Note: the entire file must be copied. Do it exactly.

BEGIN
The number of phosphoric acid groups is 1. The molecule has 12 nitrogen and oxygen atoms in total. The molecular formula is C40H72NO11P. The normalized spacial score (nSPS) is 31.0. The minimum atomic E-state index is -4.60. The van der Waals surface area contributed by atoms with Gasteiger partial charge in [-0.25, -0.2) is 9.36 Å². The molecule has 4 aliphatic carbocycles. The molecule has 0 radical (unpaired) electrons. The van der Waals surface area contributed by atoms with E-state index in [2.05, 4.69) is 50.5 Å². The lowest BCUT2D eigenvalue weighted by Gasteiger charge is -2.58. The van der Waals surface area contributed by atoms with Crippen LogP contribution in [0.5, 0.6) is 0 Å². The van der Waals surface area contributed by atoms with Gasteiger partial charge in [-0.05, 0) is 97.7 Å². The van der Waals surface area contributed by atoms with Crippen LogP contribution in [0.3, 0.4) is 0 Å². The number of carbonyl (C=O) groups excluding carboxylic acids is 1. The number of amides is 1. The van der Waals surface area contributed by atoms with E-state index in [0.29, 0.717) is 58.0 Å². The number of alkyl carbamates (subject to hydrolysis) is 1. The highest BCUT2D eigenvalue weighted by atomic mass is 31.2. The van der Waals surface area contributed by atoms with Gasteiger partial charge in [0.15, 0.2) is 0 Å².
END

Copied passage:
The number of phosphoric acid groups is 1. The molecule has 12 nitrogen and oxygen atoms in total. The molecular formula is C40H72NO11P. The normalized spacial score (nSPS) is 31.0. The minimum atomic E-state index is -4.60. The van der Waals surface area contributed by atoms with Gasteiger partial charge in [-0.25, -0.2) is 9.36 Å². The molecule has 4 aliphatic carbocycles. The molecule has 0 radical (unpaired) electrons. The van der Waals surface area contributed by atoms with E-state index in [2.05, 4.69) is 50.5 Å². The lowest BCUT2D eigenvalue weighted by Gasteiger charge is -2.58. The van der Waals surface area contributed by atoms with Crippen LogP contribution in [0.5, 0.6) is 0 Å². The van der Waals surface area contributed by atoms with Gasteiger partial charge in [-0.05, 0) is 97.7 Å². The van der Waals surface area contributed by atoms with Crippen LogP contribution in [0.3, 0.4) is 0 Å². The number of carbonyl (C=O) groups excluding carboxylic acids is 1. The number of amides is 1. The van der Waals surface area contributed by atoms with E-state index in [0.29, 0.717) is 58.0 Å². The number of alkyl carbamates (subject to hydrolysis) is 1. The highest BCUT2D eigenvalue weighted by atomic mass is 31.2. The van der Waals surface area contributed by atoms with Gasteiger partial charge in [0.15, 0.2) is 0 Å².